Ancient Monuments

History on the Ground

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Packhorse bridge 60m north east of Royal Oak Farm

A Scheduled Monument in Winsford, Somerset

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Latitude: 51.1028 / 51°6'10"N

Longitude: -3.5646 / 3°33'52"W

OS Eastings: 290550.649019

OS Northings: 134885.048018

OS Grid: SS905348

Mapcode National: GBR LD.BYJY

Mapcode Global: VH5KH.5JDY

Entry Name: Packhorse bridge 60m north east of Royal Oak Farm

Scheduled Date: 11 August 2003

Source: Historic England

Source ID: 1021124

English Heritage Legacy ID: 35595

County: Somerset

Civil Parish: Winsford

Built-Up Area: Winsford

Traditional County: Somerset

Lieutenancy Area (Ceremonial County): Somerset


The monument includes a packhorse bridge believed to be of medieval date
over Winn Brook in the centre of Winsford village. The brook rises
approximately 4km to the west at the head of Little Ash Combe and joins
the River Exe about 150m downstream at Exe Bridge. The packhorse bridge,
sometimes referred to as Winsford Smithy Bridge, is constructed from red
sandstone random rubble throughout. It has a single segmental arch with a
3m span and a single course of rubble voussoirs which springs from water
level. The pathway over the arch of the bridge has a cobbled surface for
about 2m along its length and is 1.4m wide between the parapet walls. The
walls are constructed of random rubble with up-ended rubble coping. The
dimensions of the parapet walls are an average of 0.6m high and 8m long on
the downstream side and an average of 0.65m high and 5.9m long on the
upstream side. The bridge is a Listed Building Grade II.
During the medieval period sheep farming and the woollen industry played
an important part in the Exmoor economy. Wool was spun in rural areas and
transported to centres, such as Dunster about 6km to the north east of
Winsford, on pack animals; purposely designed `humped-backed' bridges were
constructed in order to allow movement during times of flood.

All wooden fencing, and fence posts, are excluded from the scheduling,
although the ground beneath these features is included.

The site of the monument is shown on the attached map extract.

Source: Historic England

Reasons for Scheduling

Medieval and early post-medieval single span bridges are structures designed
to carry a road or track over a river by means of a single arch, typically 3m-
6m in span. They were constructed throughout the medieval period, most
commonly using timber. Stone began to be used instead of timber in the 12th
century and became increasingly common in the 14th and 15th centuries. Many
medieval bridges were repaired, modified or extensively rebuilt in the post-
medieval period. During the medieval period the construction and maintenance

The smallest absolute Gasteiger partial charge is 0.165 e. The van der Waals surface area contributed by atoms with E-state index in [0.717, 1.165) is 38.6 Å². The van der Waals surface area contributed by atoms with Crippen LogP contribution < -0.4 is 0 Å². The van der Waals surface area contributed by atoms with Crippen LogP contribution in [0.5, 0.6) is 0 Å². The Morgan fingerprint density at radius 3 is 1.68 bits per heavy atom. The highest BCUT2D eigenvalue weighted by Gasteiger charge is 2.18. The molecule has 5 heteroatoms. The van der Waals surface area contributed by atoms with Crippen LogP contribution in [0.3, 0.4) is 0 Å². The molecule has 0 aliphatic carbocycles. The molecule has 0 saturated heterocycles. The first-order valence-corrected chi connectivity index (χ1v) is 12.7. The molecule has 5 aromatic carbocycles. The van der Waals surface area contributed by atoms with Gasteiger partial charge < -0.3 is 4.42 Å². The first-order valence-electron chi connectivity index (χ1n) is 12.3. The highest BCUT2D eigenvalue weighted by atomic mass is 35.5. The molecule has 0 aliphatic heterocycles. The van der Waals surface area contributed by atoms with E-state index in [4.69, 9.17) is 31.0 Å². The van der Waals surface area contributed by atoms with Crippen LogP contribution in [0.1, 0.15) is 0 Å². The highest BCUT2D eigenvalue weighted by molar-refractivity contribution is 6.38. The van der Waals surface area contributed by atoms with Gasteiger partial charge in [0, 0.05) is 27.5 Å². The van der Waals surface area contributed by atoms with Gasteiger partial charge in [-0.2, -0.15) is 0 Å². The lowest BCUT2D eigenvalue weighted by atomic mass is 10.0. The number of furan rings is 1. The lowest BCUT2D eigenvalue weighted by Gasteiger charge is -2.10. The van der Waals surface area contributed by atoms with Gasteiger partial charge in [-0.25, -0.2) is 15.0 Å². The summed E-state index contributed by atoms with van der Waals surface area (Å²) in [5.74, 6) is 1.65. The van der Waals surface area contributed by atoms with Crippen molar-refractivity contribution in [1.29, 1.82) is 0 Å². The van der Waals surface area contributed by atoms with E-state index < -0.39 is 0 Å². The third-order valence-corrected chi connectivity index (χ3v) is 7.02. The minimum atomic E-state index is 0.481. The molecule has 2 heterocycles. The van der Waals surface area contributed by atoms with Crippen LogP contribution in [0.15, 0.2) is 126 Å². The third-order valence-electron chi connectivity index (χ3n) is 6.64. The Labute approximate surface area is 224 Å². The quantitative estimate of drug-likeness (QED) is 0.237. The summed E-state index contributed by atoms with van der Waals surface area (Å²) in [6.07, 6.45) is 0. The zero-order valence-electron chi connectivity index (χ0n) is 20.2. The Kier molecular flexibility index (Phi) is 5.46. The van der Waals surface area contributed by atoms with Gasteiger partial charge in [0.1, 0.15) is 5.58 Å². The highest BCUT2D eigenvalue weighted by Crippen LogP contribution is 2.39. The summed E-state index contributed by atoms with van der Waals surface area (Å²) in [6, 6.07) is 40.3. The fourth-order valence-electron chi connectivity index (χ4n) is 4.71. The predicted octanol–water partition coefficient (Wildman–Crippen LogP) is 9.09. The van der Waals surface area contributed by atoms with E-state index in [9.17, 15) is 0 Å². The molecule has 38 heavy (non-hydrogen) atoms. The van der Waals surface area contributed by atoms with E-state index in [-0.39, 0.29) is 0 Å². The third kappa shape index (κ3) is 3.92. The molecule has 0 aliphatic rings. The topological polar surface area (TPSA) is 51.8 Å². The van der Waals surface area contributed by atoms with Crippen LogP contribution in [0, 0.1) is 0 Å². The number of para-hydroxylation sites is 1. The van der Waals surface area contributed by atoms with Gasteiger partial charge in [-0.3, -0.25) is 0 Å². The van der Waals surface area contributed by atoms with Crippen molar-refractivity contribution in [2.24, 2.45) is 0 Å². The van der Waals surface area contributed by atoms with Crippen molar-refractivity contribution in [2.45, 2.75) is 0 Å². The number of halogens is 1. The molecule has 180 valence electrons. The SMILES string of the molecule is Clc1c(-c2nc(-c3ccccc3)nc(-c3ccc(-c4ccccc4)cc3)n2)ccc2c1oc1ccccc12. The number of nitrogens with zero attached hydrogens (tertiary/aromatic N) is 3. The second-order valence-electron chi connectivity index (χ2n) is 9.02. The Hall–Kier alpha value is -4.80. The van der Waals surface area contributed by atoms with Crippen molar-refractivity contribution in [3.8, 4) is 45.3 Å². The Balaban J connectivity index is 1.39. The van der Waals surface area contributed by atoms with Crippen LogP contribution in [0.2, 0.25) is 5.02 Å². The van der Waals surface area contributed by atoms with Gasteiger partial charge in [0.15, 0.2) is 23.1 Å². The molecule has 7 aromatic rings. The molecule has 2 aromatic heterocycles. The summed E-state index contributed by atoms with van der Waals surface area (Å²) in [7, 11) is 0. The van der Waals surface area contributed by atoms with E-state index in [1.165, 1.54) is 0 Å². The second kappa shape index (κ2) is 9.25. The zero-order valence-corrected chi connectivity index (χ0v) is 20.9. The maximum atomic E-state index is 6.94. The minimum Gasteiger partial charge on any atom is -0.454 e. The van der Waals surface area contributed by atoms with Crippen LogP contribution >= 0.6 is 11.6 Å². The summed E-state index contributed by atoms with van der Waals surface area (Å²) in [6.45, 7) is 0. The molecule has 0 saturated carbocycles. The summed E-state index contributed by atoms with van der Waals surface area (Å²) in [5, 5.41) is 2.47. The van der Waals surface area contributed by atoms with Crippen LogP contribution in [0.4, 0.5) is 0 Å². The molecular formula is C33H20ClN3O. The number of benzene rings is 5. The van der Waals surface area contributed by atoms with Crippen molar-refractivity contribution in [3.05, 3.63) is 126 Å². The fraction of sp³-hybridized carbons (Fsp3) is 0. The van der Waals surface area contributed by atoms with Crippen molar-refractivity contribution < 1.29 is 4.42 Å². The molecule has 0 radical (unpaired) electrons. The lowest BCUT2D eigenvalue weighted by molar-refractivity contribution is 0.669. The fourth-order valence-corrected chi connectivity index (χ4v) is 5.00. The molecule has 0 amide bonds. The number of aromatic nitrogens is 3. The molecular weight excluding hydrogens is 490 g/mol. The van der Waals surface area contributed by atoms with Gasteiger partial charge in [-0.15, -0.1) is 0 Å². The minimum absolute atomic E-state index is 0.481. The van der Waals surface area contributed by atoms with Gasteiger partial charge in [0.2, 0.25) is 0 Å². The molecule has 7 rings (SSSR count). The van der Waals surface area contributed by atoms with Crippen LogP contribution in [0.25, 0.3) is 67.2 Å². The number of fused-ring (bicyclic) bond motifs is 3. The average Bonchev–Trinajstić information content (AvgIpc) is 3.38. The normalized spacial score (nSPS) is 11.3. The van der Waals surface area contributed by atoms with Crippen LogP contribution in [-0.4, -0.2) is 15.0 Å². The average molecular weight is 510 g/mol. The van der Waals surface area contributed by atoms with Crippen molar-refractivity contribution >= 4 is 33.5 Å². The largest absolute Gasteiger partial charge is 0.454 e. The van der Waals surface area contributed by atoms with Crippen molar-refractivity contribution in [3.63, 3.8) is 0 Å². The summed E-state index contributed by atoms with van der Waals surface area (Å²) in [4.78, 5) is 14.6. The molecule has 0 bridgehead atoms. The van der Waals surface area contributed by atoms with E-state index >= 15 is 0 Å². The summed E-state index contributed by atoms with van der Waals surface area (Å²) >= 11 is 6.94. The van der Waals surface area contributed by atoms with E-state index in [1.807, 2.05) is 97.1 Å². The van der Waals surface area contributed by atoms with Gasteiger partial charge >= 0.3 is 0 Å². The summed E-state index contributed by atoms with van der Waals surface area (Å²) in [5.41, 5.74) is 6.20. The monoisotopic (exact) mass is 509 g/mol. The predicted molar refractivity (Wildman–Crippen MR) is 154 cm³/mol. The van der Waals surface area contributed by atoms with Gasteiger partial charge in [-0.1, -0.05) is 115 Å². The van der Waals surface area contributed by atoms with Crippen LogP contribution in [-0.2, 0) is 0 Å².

of bridges was frequently carried out by large estates and the Church,
especially monastic institutions which developed long distance packhorse
routes between their landholdings. Some stone built medieval bridges still
survive. These can be classified into three main types based on the profile of
the arch which is typically pointed, semi-circular or flattened. A common
medieval feature is the presence of stone ashlar ribs underneath the arch. The
bridge abutments and revetting of the river banks also form part of the
bridge. Where medieval bridges have been altered in later centuries, original
features are sometimes concealed behind later stonework, including remains of
earlier timber bridges. Bridges were common and important features of medieval
towns and the countryside and allowed easy access along a well developed road
and trackway system. However, only around 16 largely unaltered medieval single
span bridges have so far been recognised to survive in England. All these are
considered to be of national importance. A larger number retain significant
medieval or post-medieval remains, allowing the original form of the bridge to
be determined. These examples are also nationally important.

The packhorse bridge 60m north east of Royal Oak Farm is a good example of a
medieval single span bridge which survives in its original form and position
without any known major refurbishments. Limited activity immediately
surrounding the bridge indicate that archaeological deposits relating to
the monument's construction and use are likely to survive intact. The
importance of the bridge is enhanced by its continued use as a public
amenity from the medieval period to the present day.

Source: Historic England


Books and journals
Jervoise, E, The Ancient Bridges of the South of England, (1930), 110
Exmoor National Park Authority, The History of Exmoor Education Leaflet, 2002,

Source: Historic England

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